Creativity and Collaboration: Revisiting Cybernetic Serendipity

 

Summary

Organized by: Ben Shneiderman, Maneesh Agrawala, Alyssa Goodman, Youngmoo Kim, and Roger Malina 

50 years ago in an era of political turmoil, the artistic response was captured in a famed exhibit on Cybernetic Serendipity that celebrated how individual artists could creatively transform computers into art machines.  The rock star artists entranced 40,000 viewers with never-before seen images, films, music and sculpture.  The goals were to delight, surprise, and sometimes annoy audiences with their creations.  50 years later in another time of political turmoil, the capacity to make images, films, music and sculpture has been dramatically expanded to billions of users who create and publish their work online to their mega-million audiences.    

Creativity has expanded from the narrow museum galleries to the hyper-connected networked world in which ideas travel rapidly, collaborations flourish, and impacts are instantly visible in comments, likes, and page view counts.  Research has also been transformed from the solitary scientist to the teams who work together to produce breakthrough theories and validated solutions.  More than 90% of published papers in science and engineering are produced by teams compared to 50% just 50 years ago.  These changes were necessary because diverse skills are needed to achieve meaningful results for the key problems of our times: healthcare delivery, wellness, community safety, cybersecurity, energy sustainability, environmental preservation, etc.   

Research methods have also expanded from the narrow world of the scientific method, shaped by reductionist thinking that leads to hypothesis testing in controlled laboratory experiments. These are still important, but engineering processes based on modular designs that are refined through iterative prototypes have become vital to achieve the twin-wins of published papers and validated solutions.  Still newer research methods based on design thinking have opened up new pathways to discoveries and inventions. 

This colloquium will use the historical framework of Cybernetic Serendipity to look at how the context has changed. This will form the foundation for asking questions of how collaboration and creativity is impacting practice and research today.  How should we re-envision research policy and educational structures to maximize the impact of partnerships with design, art, and humanities? How can we productively engage business, government, and non-governmental organizations as research and educational partners?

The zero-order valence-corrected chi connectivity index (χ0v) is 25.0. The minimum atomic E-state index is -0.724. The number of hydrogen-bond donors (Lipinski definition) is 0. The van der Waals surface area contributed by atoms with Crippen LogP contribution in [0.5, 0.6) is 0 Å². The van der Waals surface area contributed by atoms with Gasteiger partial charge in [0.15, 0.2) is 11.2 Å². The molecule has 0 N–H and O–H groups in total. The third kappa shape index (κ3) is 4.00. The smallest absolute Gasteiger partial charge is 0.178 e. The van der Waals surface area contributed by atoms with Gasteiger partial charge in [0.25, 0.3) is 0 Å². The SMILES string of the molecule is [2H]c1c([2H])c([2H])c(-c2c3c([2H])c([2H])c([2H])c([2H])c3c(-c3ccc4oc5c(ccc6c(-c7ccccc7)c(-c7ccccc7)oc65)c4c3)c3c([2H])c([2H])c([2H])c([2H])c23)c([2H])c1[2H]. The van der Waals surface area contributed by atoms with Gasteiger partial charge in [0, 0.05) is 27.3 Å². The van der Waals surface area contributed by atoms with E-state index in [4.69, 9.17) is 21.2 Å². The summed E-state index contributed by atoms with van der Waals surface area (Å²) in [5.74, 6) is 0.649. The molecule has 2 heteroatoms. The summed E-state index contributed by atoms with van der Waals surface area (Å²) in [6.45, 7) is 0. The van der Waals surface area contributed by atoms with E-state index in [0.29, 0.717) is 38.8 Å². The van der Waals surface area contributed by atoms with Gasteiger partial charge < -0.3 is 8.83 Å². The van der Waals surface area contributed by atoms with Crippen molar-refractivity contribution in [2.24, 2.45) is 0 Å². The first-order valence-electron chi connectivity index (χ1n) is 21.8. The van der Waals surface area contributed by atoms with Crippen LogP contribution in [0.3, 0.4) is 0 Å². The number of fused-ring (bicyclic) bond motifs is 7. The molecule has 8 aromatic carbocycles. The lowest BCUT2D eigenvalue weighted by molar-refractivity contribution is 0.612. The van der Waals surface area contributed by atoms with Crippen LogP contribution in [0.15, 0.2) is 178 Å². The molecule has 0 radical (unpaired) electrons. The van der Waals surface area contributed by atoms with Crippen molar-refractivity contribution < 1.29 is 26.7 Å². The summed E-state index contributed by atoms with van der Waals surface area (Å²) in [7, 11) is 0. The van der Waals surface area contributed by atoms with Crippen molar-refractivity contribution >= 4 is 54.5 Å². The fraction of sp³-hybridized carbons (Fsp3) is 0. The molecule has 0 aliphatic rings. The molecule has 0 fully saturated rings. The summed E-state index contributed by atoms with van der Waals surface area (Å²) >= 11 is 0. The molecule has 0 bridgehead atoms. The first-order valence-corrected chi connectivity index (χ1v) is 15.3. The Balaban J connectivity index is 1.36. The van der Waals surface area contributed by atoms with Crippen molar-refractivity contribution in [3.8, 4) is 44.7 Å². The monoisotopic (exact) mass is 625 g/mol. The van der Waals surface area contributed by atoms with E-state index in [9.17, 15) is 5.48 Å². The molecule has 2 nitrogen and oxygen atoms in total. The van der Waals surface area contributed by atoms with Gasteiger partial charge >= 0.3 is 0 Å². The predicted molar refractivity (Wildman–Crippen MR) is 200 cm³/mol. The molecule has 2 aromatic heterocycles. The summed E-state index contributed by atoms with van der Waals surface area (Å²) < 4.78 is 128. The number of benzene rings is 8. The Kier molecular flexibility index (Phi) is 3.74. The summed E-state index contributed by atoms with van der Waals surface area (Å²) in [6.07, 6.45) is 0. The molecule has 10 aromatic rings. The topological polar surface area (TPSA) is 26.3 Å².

Details

Student Symposium (by application only)
Monday, March 12, 2018

Colloquium (open to public with advance registration)
Tuesday, March 13 - Wednesday, March 14, 2018

  • Where

  • National Academy of Sciences
    2101 Constitution Avenue, NW
    Washington, District of Columbia 20418
    USA

Registration Fee

Public Registration $200.00 payable by Visa or MasterCard online. (No American Express) 

Subsidized Registration $50.00 (sponsored by Science Sandbox - a program of the Simons Foundation)
There are a limited number of subsidized registrations for early career researchers or artists without funds for conference registration.  

Elected NAS/NAE/NAM members - $0.00 Registration Fee 

Press Passes - email smarty@nas.edu  

To pay by company check, please enter all your registration information to the point of payment, then email smarty@nas.edu.  Staff will mark your registration complete, pending payment and generate an invoice with instructions for mailing a check.

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